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nary Circumstances of the Case, for any alteration to happen to the Fortunes of the One, which shall not very sensibly affect the Other also. The same Titles in Law, the fame Advantages in Trade, the fame Hazards of Person, are shared between them. . The same Vessel at Sea, the same Family on Land, the fame Shop in the City, contains both. So that it is not possible, according to any Human Consideration, for Storms, or Fire, or Pestilence, or any other common Calamity, to sever between them.

Not only so ; but even in those Disasters, that are more Particular and Personal, the Wicked will have some Partners, or Relations, or Friends, who must suffer in them, or with them, or for them. Nay, they will suffer so much the more sensibly, as themselves are better Men; because such are proportionably more tender and compassionate. For Virtue, above all things, softens our Hearts, and fills them with kind and merciful Refentments. Religion is the highest Improvement of Humanity and Good-nature; and none, who is a Christian indeed, can see the Sufferings, even of Them, who deserve most to suffer, without Impression or Concern. So great a Mercy is it to the Righteous, that the Wicked are spared at present. Because it saves them a multitude of Tragical and AMicting Spectacles, which, if God should take swift Vengeance upon Sinners, would render Life a most uncomfortable thing, and turn the World into a Scene of Grief and Horror, of Misery and Blood.

From hence we fee, how impoffible it is, for even that Providence, which can distinguish exactly between the Good and the Bad, to punish the Bad without the Good; except we suppose a Change to be made, in the Condition of all Human Affairs, and in the very Nature of Goodness it felf. For, as the mutual Relations and Concerns of Mankind are


ordered, the Evil cannot suffer without involving the Good, and drawing These into a part of the Punishment, by suffering together with them. And, as the Temper of Religion now stands, the Good will at least be touched with a feeling of their Miseries, and so must needs suffer, and be afflicted, for them.

3. But Thirdly, Could the Tares be entirely gathered up without Danger and Detriment to the Corn, in either of the forementioned Respects; yet it is the part of a provident Housholder to let them stand; because, by so doing, the Price and Goodness of the Wheat is raised. Which is as much as to say, That a Mixture of Bad Men ministers many occasions of Virtue to the Good, and gives them great Advantages of exerting Themselves, without such a Mixture never to be had. It is therefore, upon this account alfo, an Eminent Instance of the Divine Wisdom and Kindness both, ftill to continue such a Mixture. The Deformity of some Vices, the folly and unprofitableness of Others, the vanity of Luft and sensual Pleasures, the Treachery and Disappointment of all worldly Expectations, would be but coldly represented in Words; if we had not living Examples, to furnish undeniable Demonstration of these things: Sad Monuments daily before our Eyes, to bring the truth of the matter home to our very Senses. But when all this is done, we are then powerfully excited to decline our selves, what we cannot but pity, or despise, or detest in others. The severer Dispensations of Justice upon the Wicked, in the Natural, the Morai, the Providential, Consequences of a profligate Conversation, though exercised but sparingly at present, and neither upon all that deserve them, nor in all the Extremity, that some may conceive reasonable; are yet frequent and sharp enough, to daunt the Daring, to settle the Wavering, to raise the Satisfactions of a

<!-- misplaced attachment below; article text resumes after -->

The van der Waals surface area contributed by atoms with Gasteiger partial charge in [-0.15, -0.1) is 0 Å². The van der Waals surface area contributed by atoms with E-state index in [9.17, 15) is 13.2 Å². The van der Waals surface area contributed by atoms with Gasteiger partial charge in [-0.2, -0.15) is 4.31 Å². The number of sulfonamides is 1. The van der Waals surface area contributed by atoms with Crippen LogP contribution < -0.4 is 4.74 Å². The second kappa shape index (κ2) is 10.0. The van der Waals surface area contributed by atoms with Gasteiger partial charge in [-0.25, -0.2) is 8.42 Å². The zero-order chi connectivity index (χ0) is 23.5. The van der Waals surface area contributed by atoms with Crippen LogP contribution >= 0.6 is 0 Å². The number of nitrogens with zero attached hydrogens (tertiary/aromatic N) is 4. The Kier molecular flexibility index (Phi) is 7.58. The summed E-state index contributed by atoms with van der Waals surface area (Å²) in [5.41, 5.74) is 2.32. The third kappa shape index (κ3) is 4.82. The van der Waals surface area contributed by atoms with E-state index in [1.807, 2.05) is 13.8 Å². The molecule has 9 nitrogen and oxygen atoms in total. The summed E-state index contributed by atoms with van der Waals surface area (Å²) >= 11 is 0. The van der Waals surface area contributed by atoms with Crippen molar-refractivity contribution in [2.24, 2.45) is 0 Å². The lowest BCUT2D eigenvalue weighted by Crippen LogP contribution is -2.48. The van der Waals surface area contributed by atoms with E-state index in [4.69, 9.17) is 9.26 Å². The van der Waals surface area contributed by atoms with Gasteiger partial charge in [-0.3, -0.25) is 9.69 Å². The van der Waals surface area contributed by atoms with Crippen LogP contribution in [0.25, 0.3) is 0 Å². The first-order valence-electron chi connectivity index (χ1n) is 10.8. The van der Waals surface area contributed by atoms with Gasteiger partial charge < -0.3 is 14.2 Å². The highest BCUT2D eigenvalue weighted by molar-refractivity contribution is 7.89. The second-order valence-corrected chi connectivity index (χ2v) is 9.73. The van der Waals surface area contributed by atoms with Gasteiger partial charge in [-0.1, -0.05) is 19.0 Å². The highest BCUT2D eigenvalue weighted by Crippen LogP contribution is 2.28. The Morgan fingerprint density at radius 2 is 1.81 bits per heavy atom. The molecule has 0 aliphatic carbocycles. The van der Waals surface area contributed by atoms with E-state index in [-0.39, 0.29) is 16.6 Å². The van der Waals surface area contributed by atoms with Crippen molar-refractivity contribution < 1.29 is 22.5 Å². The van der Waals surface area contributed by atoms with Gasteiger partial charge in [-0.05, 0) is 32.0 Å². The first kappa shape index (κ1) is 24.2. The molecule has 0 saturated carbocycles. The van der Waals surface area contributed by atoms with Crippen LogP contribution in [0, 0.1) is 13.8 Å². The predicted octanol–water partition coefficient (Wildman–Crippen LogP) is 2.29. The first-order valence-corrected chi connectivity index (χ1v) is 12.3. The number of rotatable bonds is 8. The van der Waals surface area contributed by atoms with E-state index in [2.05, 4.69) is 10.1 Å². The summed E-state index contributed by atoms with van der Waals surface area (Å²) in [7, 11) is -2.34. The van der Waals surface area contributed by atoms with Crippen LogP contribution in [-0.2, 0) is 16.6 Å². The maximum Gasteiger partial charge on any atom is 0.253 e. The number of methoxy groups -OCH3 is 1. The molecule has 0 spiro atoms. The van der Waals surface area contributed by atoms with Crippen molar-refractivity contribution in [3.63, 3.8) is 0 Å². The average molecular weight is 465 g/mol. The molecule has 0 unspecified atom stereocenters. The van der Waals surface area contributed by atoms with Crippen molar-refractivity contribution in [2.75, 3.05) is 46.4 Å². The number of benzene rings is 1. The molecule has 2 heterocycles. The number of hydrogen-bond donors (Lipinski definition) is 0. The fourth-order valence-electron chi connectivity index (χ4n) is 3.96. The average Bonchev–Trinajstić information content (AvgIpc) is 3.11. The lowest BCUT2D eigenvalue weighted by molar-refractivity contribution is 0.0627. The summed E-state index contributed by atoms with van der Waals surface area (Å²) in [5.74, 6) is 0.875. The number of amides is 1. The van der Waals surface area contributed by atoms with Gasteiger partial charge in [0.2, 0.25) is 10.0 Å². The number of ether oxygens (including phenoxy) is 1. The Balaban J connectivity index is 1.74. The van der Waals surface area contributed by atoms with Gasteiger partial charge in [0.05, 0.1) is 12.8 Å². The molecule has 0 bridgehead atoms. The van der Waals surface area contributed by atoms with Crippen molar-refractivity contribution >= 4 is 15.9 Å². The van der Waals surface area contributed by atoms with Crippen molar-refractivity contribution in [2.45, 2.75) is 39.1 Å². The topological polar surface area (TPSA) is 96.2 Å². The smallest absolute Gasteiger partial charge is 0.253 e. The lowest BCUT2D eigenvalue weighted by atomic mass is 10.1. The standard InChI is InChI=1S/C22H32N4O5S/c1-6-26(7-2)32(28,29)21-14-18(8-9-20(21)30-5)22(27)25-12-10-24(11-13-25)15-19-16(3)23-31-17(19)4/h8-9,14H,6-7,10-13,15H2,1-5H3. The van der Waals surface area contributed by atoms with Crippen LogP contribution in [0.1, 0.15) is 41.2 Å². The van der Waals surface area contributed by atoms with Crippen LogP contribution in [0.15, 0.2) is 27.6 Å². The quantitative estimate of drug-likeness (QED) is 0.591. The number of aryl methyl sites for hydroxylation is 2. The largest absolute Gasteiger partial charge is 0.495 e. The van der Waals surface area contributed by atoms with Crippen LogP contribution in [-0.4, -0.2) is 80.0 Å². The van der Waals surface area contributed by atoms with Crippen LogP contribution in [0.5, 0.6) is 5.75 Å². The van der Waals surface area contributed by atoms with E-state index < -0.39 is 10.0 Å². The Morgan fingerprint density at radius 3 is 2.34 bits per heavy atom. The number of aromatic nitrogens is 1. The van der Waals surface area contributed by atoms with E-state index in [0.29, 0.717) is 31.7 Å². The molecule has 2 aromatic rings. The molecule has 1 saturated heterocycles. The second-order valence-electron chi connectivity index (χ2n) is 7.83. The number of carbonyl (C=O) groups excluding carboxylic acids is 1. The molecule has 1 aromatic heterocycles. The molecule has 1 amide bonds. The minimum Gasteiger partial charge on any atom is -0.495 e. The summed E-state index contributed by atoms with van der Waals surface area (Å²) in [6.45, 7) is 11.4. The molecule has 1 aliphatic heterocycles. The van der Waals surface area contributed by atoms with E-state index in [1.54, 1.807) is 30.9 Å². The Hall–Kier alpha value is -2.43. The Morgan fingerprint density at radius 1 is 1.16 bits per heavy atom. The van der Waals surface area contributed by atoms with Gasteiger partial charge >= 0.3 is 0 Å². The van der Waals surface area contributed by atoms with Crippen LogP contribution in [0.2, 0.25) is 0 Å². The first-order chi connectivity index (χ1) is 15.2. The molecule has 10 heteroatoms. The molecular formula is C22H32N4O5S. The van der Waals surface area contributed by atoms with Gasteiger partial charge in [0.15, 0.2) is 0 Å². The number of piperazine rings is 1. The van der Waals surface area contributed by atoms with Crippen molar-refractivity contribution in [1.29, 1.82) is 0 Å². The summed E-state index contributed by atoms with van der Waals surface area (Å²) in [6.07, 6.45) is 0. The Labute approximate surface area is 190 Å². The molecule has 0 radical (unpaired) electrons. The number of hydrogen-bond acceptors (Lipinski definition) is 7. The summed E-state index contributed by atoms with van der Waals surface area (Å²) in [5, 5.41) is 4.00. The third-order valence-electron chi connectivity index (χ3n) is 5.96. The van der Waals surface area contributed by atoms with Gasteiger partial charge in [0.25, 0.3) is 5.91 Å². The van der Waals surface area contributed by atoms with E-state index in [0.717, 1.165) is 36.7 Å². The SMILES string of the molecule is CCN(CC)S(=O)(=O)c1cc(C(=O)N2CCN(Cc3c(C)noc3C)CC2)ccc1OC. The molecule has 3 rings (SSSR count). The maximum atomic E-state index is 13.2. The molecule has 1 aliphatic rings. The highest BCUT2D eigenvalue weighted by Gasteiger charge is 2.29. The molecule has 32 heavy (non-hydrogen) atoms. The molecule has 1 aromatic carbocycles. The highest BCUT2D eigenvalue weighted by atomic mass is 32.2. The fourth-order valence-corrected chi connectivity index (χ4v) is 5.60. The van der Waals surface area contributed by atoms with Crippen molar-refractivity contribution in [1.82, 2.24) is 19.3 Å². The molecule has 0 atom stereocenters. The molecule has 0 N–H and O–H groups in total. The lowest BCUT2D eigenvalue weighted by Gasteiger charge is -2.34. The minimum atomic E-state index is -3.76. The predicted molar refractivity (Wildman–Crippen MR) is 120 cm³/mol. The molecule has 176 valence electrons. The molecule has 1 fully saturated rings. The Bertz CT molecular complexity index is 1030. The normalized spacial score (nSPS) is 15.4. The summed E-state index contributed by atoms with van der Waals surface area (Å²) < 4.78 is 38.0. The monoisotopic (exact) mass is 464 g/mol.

resolved Good Man, and to convince as many as con-
sider them, that God thinks himself concerned to take
notice of Men's Actions: and that, at some time, and
in some way or other, such as himself sees most expe-
dient, he will not fail to execute a visible Vengeance
upon every one, who hardens his Face, and walks in
defiance to Him and His Laws.

It is confess’d indeed, These are they that turn the
World upside down; the Instruments of all the Mischief
and Confusion we fee and lament in it. But then it
must be confess'd withal, that, were it not for that
Rage and Villany, that Deceit and Disorder of theirs,
some Vertues would be absolutely lost, and others
could not but be very much eclipsed. Were there no
Sons of Treachery and Malice, no violent Oppressors,
no Injurious or Slanderers; What would become of
those noble Graces, which vindicate the Innocent, and
deliver the Poor from Him that is too strong for him?
Where should the recompensing evil to no man ; Where
the Blessing them that, without any cause, curse and